THEN AND NOW, OR EIGHTEEN HUNDRED FORTY-NINE AND NINETEEN HUNDRED AND ONE
Triangular Section of San Francisco—Clay Banks, Mud and Rats in 1849—Streets at That Time—Desperate Characters—Gambling Houses—Thirst for Gold—Saloons and Sirens—The Bella Union—The Leaven of the Church—Robbers’ Dens and Justice in Mining Camps—The Vigilance Committee and What It Did—San Francisco Well Governed Now—Highway Robbers and the Courts—Chief of Police Wittman and His Men—A Visit to Police Headquarters—The Cells—A Murderer—A Chinese Woman in Tears—A Hardened Offender.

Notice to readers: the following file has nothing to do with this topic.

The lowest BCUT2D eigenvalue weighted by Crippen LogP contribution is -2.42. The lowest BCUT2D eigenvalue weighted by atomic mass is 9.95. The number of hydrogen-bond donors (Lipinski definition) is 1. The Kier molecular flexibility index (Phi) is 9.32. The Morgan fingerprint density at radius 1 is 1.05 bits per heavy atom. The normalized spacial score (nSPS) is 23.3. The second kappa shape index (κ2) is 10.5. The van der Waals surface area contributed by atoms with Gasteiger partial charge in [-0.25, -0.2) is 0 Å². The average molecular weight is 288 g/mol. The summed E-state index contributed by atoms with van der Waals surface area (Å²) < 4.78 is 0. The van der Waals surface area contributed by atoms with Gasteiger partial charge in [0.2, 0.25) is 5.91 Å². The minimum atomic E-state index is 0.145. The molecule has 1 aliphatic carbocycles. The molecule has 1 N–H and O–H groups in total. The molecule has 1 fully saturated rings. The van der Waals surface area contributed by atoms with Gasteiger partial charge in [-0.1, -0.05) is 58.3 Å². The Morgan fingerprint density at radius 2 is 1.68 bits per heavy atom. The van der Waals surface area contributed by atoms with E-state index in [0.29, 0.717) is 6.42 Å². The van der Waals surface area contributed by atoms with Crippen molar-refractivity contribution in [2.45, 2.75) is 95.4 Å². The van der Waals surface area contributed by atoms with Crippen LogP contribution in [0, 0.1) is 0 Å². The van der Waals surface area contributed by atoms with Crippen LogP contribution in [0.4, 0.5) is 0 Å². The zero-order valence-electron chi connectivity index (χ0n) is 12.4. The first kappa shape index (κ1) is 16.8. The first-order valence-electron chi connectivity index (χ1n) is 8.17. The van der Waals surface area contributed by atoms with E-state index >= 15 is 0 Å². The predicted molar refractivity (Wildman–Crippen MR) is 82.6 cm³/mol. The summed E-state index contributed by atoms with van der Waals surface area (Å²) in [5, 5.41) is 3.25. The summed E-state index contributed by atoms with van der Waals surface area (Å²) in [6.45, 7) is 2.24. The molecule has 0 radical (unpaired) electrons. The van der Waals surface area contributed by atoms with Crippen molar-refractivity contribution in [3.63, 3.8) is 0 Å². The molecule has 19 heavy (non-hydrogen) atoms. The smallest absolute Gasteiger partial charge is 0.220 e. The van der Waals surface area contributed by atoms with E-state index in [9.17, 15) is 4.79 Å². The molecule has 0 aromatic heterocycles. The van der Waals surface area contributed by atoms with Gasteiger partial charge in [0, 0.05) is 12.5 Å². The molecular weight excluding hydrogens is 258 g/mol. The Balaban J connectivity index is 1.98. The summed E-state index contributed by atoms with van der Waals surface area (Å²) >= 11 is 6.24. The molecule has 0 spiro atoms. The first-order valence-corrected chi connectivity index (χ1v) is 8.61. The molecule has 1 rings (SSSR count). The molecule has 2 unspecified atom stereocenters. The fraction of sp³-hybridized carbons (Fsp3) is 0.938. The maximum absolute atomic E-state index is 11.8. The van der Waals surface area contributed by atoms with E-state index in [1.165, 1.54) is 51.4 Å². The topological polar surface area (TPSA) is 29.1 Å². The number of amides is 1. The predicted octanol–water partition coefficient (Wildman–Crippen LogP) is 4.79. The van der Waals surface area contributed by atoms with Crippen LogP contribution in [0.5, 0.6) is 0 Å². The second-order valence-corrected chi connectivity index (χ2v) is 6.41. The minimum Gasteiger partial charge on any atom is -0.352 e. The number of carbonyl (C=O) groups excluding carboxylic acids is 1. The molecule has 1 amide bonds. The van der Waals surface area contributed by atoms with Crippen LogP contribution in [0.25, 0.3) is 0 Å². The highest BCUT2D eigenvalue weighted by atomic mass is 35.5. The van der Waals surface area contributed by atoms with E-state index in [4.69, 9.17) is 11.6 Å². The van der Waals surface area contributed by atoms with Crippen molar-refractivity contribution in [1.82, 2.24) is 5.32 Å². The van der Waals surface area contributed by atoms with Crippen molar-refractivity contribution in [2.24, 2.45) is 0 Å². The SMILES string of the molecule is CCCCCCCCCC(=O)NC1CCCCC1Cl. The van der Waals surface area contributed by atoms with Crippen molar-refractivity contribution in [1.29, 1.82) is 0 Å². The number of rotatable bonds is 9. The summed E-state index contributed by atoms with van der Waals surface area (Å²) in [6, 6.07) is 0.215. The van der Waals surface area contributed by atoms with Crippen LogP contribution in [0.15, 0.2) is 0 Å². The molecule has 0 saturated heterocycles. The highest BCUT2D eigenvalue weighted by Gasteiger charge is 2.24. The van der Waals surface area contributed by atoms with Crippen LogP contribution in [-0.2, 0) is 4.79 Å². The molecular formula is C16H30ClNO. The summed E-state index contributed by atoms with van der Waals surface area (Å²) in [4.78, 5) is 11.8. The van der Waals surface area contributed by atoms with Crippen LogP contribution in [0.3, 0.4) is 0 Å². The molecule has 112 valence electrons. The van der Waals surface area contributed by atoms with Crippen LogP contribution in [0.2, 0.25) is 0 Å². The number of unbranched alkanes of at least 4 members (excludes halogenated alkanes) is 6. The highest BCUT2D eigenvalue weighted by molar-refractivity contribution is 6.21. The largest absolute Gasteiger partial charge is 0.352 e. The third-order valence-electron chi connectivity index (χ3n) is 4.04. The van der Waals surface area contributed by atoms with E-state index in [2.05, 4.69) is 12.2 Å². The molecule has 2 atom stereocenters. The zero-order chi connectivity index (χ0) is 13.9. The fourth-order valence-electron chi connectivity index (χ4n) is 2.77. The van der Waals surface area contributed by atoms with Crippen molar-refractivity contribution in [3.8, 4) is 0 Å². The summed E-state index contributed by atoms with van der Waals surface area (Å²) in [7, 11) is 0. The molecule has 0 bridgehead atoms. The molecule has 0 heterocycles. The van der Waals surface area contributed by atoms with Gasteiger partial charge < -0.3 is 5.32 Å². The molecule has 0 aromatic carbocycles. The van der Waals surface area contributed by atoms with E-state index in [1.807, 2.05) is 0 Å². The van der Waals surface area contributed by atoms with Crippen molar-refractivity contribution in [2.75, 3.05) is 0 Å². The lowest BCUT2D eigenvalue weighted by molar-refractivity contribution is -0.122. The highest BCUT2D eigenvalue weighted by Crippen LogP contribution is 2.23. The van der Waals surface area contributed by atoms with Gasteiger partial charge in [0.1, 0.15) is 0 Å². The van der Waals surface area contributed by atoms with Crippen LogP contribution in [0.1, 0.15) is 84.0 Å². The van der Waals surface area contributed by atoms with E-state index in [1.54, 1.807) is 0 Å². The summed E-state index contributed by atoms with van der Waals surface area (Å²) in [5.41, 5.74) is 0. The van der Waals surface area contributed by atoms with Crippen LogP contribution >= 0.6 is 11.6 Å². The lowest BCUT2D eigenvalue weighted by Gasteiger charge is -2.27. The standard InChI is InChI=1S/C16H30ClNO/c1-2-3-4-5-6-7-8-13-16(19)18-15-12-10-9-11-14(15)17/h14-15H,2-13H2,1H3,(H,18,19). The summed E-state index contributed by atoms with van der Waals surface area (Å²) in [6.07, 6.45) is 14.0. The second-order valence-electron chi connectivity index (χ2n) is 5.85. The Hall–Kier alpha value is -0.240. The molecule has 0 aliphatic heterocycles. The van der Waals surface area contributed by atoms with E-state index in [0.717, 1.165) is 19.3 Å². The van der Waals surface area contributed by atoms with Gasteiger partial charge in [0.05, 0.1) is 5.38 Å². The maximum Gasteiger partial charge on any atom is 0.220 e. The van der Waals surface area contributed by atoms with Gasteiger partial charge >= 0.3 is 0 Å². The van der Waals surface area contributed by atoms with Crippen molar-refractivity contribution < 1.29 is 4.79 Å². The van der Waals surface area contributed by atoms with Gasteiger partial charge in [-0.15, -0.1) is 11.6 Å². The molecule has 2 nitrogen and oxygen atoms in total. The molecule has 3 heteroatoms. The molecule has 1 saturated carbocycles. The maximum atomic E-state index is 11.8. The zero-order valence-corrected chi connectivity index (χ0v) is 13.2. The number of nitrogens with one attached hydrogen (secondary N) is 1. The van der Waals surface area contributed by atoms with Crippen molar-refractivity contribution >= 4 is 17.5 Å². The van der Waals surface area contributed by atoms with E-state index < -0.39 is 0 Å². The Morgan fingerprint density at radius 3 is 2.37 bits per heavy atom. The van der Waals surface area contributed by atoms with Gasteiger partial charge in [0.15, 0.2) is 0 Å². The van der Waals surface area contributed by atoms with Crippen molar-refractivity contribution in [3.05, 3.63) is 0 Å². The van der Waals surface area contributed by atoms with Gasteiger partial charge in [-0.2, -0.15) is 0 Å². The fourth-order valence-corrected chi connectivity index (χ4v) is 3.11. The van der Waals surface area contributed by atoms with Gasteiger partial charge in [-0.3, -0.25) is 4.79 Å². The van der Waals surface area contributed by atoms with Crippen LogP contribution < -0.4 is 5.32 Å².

The traveller to the City of the Golden Gate, as he approaches it, having crossed the great bay from Oakland, notices that the hundreds of streets which greet his gaze run from east to west, and cross each other at right angles, except a triangular section of this metropolis of the west. This part of the city may be compared to a great wedge with the broad end on the bay. It begins at the Market Street Ferry house and runs south as far as South Street at the lower end of China Basin. This triangle is bounded on the north by Market Street, which follows a line west by southwest, and on the south by Channel and Ridley Streets, the latter crossing Market Street at the sharp end of the wedge-shaped section. The portion of the city within the triangle embraces in its water-front the Mission, Howard, Folsom, Stewart, Spear, Fremont, and Merrimac Piers, together with Mail and Hay Docks. Here you may see steamships and sailing vessels from all parts of the world moored at their piers, while others are riding at anchor a little way out from the land. The whole scene is at once picturesque and animated and suggests great activity. We must remember, however, that where now are these massive piers with their richly laden ships and noble argosies, as far back only as 1849 there were no stable docks, no properly constructed wharfs, no convenient landing places. Here only were clay banks, which gave no promise of the great future with its commercial grandeur, and everything was insecure and unsatisfactory, especially in rainy weather, which began in November and continued with more or less interruption until April. The new comer, not cautious to secure a sure footing would sometimes sink deep in the soft mud or even disappear in the spongy earth. With the ships too came not only the gold-seekers from many lands, but rats also as if they had a right and title to the rising city. These swarmed along the primitive wharfs, and at times they would invade the houses and tents of the people and go up on their beds or find a lodging-place in vessels and cup-boards. Some of these rodents which followed in the wake of the new civilisation were from China and Japan, while others, gray and black, came in ships from Europe and from American cities on the Atlantic seaboard. Even wells had to be closed except at the time of the drawing of water, in order to keep out these pests which made the life of many a householder well nigh intolerable.